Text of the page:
Global Themes /

2020s Vision: Nigeria’s potential finally unleashed

    Ayodeji Dawodu
    Ayodeji Dawodu

    Equity Research Analyst, Industrials

    Tellimer Research
    22 December 2019
    Published byTellimer Research

    The second term of Nigeria’s President Buhari presents an opportunity to drive faster and more inclusive economic growth in Nigeria while also diversifying government revenues. Success will likely depend on the Economic Recovery and Growth Plan (ERGP) that aims to structurally transform the country. In today's 2020s Vision theme, we ask: could this finally unleash the potential of Africa’s largest economy?

    What if it all went right?

    Upon successful implementation of the three-year plan ERGP, we estimate that GDP growth could reach 7%, driven by a sharp rise in output in both the oil and non-oil sectors, supported by government initiatives and policies to improve the ease of doing business, boost power supply, narrow the infrastructure deficit as well as increase private sector participation. Such an expansion in GDP could create as many as 15mn jobs in the economy, providing a shot in the arm for consumer spending.

    Reforms to support the oil sector

    We think oil output will rise to 2.5mbpd from c2.0mbpd (incl. condensates) on the back of the passage of the four-part Petroleum Industry Bill – which should enhance transparency, corporate governance and investment – and the successful transition to incorporated Joint Ventures to finance oil exploration and production projects. Furthermore, the Dangote Refinery, which should be operational in Q1 21, could aid efforts to liberalise the downstream sector.

    Power is key to non-oil growth

    We expect non-oil growth in the next decade to be driven by four main sectors: Manufacturing, Trade, Agriculture and Construction. All four stand to benefit from improvements in the power industry. The government plans to double power supply to 10GW, aided by increased gas production and supply as a result of the completion of critical pipeline infrastructure such as the Obiafu-Obrikom-Oben pipeline and the Escravos Lagos pipeline system. Power distribution should also be supported by the implementation of cost reflective tariffs, which should aid liquidity and capex spending.

    The manufacturing and trade sectors should be direct beneficiaries of the increase in power supply, leading to higher output and efficiency gains, while stronger consumer demand should also be a driver of long-term growth.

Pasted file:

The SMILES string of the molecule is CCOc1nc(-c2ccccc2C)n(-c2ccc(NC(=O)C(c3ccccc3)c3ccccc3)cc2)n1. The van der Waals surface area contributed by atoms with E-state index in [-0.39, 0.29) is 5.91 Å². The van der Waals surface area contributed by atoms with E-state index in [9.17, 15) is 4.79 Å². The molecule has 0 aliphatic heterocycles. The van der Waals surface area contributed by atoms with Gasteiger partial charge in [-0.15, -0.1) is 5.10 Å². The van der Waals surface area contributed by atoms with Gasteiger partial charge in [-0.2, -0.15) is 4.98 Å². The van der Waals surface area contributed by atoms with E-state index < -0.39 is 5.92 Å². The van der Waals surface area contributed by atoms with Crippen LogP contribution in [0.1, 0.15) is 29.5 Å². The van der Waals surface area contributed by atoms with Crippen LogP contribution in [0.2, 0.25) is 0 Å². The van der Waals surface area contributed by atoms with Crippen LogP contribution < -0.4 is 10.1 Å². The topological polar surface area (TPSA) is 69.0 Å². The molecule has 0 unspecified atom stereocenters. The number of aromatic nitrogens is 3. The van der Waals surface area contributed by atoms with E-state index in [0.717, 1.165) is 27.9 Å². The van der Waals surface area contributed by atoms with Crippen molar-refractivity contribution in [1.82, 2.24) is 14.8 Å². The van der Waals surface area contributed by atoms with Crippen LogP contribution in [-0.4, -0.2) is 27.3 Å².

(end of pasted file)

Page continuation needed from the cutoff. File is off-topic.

Furthermore, the administration’s drive to narrow the infrastructure deficit in transportation (road, rail and seaport) should increase output in the construction sector. Improvements in transportation as well as the Dangote Fertiliser plant coming onstream in 2020, will enhance productivity across the agriculture value chain.

    Higher government revenues and lower fiscal deficit

    An acceleration in GDP growth should enhance government revenues, while increasing use of technology, particularly at the Nigeria Customs Service and Federal Inland Revenue Service, could reduce leakages in the notoriously porous system. The projected increase in oil production could add as much as US$2.2bn (NGN800bn) annually, while the widening of the tax net, higher non-oil output and the gradual increase in the VAT rate to 15% (from 5% currently) could generate close to US$1bn (NGN350bn) in incremental revenue per year. Such revenue gains could lead to a decline in the government’s fiscal deficit and domestic borrowing over the longer term. This, as well as an increase in domestic food supply on the back of higher output from the agriculture sector, should support a decline in headline inflation. In turn, this could lead to a lower – if not single-digit – interest rate environment.

    Local currency stability

    The surge in economic activity, reduction in food imports (11% of total imports in 2018), improved ease of doing business and the successful operation of the Dangote Refinery and Petrochemicals Plant has the potential to transform Nigeria into a net exporter of petroleum resources, which would support foreign currency reserves and stabilise the local currency.

    Too good to be true?

    Nigeria has had such moments of opportunity before, but failed to take them. So what could jeopardise its transformation this time? Risks to the government’s goal include: 1) exogeneous factors such as lower oil prices and geopolitical risk; 2) heightened insecurity in various part of the country including the Niger Delta; 3) an OPEC output agreement, which could limit oil production growth; and 4) government policy inconsistency.

    Chart: Nigeria GDP growth

    Chart: Nigeria GDP growth

    Source: Tellimer Research
    *2023 is based on projected growth under the ERGP.

    Read our full 2020s Vision: 20 themes for the next decade report.